Nivia locks the door and waves her hands vaguely at Lily. “I thought I shouldn’t see you,” she said. “Dad said you weren’t well. I’ve been so cold without you.”
Lily strokes Nivia’s short black hair. “Your hair is a mess, my love.” So Lily combs her hair.
Lily touches the ribbons criss-crosssing the back of Nivia’s dress. “Your ribbons are tangled, my love.” So Lily untangles and reties Nivia’s ribbons.
Lily pauses, afraid to speak or move, not wanting to take her hands from Nivia’s waist. Nivia is afraid to breathe, afraid that if she inhales too deeply, Lily’s hands will slip away. Finally, she turns around.
“This is for you,” she says, holding a rough red winesap apple in the palm of her hand. Lily closes her eyes and bites into the apple. It is painfully tart, moist and earthy. She can taste the roots of the tree in the juice of the apple. She kisses Nivia’s temples, her forehead, her mouth, and the taste of Nivia’s mouth is the taste of one hundred apples. Nivia kisses the cobwebs that Lily can no longer remember painting on her own face. There are ribbons and zippers and buttons and clumsiness and then just the two women murmuring with the pleasure of each other’s skin. Lily feels her blood humming a deep chord and the motion of Nivia’s hands and mouth is so beautiful, so beautiful that she feels herself shaking apart, falling from the inside out, and she knows Nivia can put her together again, more beautiful, stronger than ever she has been before.
“You’re so beautiful,” she gasps. “More beautiful than anyone else in all the world.”
Nivia cries with happiness, and laughs, and says, “No, you are so beautiful, and I have always loved you, ever since I saw you.”
Lily wakes up and she is still in the real Greenwich Village, still in Nivia’s bed. She kisses Nivia’s spine and the soft skin of her belly but Nivia is sleeping soundly and doesn’t wake. She wraps herself in Nivia’s clothing and inhales the scent.
Then she sees herself in the mirror.
The colors in Lily’s mind become ash. She dresses herself haphazardly and walks slowly into the mirror. The glass opens up to receive her, pulling her in like swampland, like quicksand. She cannot breathe inside it. Then she finds her way out from the mirror and she is once again in her own room in Leo’s mansion.
She sweeps all the bottles off her vanity, hurling them to the floor, at the walls, into the windows. She wrenches off one shoe and smashes the mirror.
She sits down amid the shards of glass and dripping stains and finds a broken jar of cold cream and some tissues. She begins, finally, to remove her makeup.
All mirrors, everywhere, are connected.
Safe in her small flat, Nivia slept on.
The mirror in Nivia’s studio reflects a needle of sunlight directly onto her closed eyes. After a few minutes she wakes up and looks around for Lily.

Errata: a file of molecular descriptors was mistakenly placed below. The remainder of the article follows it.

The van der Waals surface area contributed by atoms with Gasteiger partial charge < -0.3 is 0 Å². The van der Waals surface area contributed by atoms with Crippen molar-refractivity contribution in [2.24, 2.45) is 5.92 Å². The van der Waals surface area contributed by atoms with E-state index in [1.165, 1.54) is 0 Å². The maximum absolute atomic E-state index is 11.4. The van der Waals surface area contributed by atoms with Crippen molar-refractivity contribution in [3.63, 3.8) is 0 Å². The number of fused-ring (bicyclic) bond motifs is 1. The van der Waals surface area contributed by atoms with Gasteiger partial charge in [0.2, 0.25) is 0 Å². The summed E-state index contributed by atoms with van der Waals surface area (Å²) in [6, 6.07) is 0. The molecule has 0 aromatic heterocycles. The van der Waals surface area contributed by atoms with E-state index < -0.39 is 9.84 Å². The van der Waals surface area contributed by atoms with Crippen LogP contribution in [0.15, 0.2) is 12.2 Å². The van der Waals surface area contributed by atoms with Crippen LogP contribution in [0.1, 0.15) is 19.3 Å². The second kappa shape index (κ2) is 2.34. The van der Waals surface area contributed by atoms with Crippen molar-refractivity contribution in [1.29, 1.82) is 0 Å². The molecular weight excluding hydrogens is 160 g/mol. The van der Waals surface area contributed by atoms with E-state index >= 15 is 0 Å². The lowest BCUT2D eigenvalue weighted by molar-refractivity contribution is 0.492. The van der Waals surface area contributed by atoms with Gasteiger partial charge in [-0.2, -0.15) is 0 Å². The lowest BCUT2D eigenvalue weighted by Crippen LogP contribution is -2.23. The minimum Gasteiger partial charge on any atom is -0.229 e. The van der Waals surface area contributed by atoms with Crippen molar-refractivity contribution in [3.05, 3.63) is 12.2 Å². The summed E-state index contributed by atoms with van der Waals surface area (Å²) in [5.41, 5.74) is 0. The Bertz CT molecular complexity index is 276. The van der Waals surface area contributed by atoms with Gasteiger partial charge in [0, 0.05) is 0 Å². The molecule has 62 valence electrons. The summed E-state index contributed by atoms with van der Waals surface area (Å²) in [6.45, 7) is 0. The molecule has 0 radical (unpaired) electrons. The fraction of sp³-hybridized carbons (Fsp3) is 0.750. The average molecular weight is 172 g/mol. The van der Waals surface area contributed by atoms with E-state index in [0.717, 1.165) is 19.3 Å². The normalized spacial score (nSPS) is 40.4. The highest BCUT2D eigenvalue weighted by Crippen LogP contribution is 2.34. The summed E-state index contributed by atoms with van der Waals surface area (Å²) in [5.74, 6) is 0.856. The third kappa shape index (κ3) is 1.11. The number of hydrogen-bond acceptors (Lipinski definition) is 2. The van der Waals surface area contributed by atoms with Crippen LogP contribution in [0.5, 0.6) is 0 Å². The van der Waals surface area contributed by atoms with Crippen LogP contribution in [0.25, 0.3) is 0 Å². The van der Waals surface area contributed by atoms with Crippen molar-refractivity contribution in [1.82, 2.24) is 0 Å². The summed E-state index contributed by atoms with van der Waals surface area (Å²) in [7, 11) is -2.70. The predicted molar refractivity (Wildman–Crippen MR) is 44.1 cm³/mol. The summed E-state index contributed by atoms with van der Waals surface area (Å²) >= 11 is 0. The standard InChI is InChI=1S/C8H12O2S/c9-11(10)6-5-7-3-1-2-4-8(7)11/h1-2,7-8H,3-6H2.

Not here, she thinks, but the door is locked and her keys are still where she dropped them, near the pile of apples. She checks the shower in the small bathroom and finds nobody. She sits down and stares directly into the mirror.
“Where are you?” she asks.
And she gets an answer.
Nivia dresses herself and walks into the mirror.
She feels herself shattered into a hundred pieces, feels herself become needle-sharp shards driving into her own heart. The pain is almost unbearable and her thoughts scatter until all she remembers is that she is determined to go on.
Nivia finds herself in Lily’s room, standing on shards of broken mirror-glass. She steps forward and vials and bottles crunch under her boots. The walls, papered with reviews and posters of Lily’s own movies are streaked with red and black. Lily herself sits disheveled at what remains of her vanity, a round frame with only a few bits of jagged glass still stuck around the edges, like a set of gaping jaws. She is wiping her face with cold cream.
“Lily,” Nivia calls softly. Her lover doesn’t seem to hear her, but goes on savagely stripping her skin. “Lily?” Nivia is frightened.
“That is not my name!” Lily spins around and—a blank, a space, a clear oval where her face should be. Her knotted hair curls wildly around empty air. “I—I don’t know my name!”
“Rose,” says Nivia. She steps forward and, closing her eyes, she finds Rose’s mouth with her fingers. Keeping her eyes closed, Nivia kisses Rose and colors flow from her mouth. When she opens her eyes, Rose’s face, her true face shimmers like a pool of water in a rainstorm, and then settles. Her face is plain. She looks tired.
“I can’t do this,” says Rose.
“You can,” says Nivia. “Dad won’t mind. He’ll get over it. He’s done worse. He’s done worse to me.” Each sentence is a lie.
“Not that, not just that,” Rose shakes her head. “I—I—”
Nivia starts to panic. “It doesn’t matter. It doesn’t matter, we don’t have to be together, you could just leave, come back to New York, we’ll just be friends again, all this makeup, you could paint, I’ll help you, you’ll be fine, you—”
“I—I—I—” Rose is whispering, looking wildly around her, staring at the gaping maw where the mirror used to be. Finally she stops, shakes her head and looks at Nivia again. “No.” Her face smooths over and Nivia is too frightened to scream as Lily’s face becomes, for an instant, a mirror, and Nivia sees her own horrified eyes, her own mouth straining to scream, before Lily shudders and dies, and her face in death is nothing familiar.
“Rose,” Nivia whispers and lifts her eyes to the mirror on the vanity, which is once again whole, unmarked, flawless.
Leo comes home to Hollywood to bury his young wife. He is showing his age at last. Within a few years he is being cast in fatherly and then grandfatherly roles. He doesn’t mind. He still has the odd fling here and there but he is content to be a father, in the end, and he is proud of Nivia and how she has turned out. He knows that she has not had an easy time of it, being his daughter.
Nivia takes Lily’s mirror back to New York and sets it up in the corner of her small flat, where it changes with every person who gazes at it. Eventually she falls in love again, because that is what the living do, and each time, each time it is a miracle.